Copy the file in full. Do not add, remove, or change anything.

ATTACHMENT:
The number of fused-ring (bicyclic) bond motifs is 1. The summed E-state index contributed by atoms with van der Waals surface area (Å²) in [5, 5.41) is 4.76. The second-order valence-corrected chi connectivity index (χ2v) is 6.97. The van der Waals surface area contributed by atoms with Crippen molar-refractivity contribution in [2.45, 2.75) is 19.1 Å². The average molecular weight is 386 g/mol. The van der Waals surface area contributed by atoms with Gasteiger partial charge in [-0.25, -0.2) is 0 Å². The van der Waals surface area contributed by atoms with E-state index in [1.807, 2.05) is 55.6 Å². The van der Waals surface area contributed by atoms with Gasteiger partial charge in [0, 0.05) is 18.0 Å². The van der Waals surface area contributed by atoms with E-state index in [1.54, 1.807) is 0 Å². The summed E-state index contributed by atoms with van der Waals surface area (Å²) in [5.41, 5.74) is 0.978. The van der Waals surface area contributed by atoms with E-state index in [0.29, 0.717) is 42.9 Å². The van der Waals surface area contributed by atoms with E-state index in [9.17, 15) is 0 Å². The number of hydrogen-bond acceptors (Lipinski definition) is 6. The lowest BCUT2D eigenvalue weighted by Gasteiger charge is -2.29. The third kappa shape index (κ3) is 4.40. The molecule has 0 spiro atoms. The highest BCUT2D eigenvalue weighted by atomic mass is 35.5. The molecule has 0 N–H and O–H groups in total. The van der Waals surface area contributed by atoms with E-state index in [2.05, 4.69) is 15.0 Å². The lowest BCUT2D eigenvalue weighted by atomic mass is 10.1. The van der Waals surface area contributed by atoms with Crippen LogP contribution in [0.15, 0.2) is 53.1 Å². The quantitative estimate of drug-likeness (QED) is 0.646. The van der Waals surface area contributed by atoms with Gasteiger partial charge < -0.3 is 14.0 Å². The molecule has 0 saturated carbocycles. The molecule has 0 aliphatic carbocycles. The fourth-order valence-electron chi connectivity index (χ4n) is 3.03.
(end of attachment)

The number of fused-ring (bicyclic) bond motifs is 1. The summed E-state index contributed by atoms with van der Waals surface area (Å²) in [5, 5.41) is 4.76. The second-order valence-corrected chi connectivity index (χ2v) is 6.97. The van der Waals surface area contributed by atoms with Crippen molar-refractivity contribution in [2.45, 2.75) is 19.1 Å². The average molecular weight is 386 g/mol. The van der Waals surface area contributed by atoms with Gasteiger partial charge in [-0.25, -0.2) is 0 Å². The van der Waals surface area contributed by atoms with E-state index in [1.807, 2.05) is 55.6 Å². The van der Waals surface area contributed by atoms with Gasteiger partial charge in [0, 0.05) is 18.0 Å². The van der Waals surface area contributed by atoms with E-state index in [1.54, 1.807) is 0 Å². The summed E-state index contributed by atoms with van der Waals surface area (Å²) in [5.41, 5.74) is 0.978. The van der Waals surface area contributed by atoms with E-state index in [0.29, 0.717) is 42.9 Å². The van der Waals surface area contributed by atoms with E-state index in [9.17, 15) is 0 Å². The number of hydrogen-bond acceptors (Lipinski definition) is 6. The lowest BCUT2D eigenvalue weighted by Gasteiger charge is -2.29. The third kappa shape index (κ3) is 4.40. The molecule has 0 spiro atoms. The highest BCUT2D eigenvalue weighted by atomic mass is 35.5. The molecule has 0 N–H and O–H groups in total. The van der Waals surface area contributed by atoms with E-state index in [2.05, 4.69) is 15.0 Å². The lowest BCUT2D eigenvalue weighted by atomic mass is 10.1. The van der Waals surface area contributed by atoms with Crippen LogP contribution in [0.15, 0.2) is 53.1 Å². The quantitative estimate of drug-likeness (QED) is 0.646. The van der Waals surface area contributed by atoms with Gasteiger partial charge < -0.3 is 14.0 Å². The molecule has 0 saturated carbocycles. The molecule has 0 aliphatic carbocycles. The fourth-order valence-electron chi connectivity index (χ4n) is 3.03.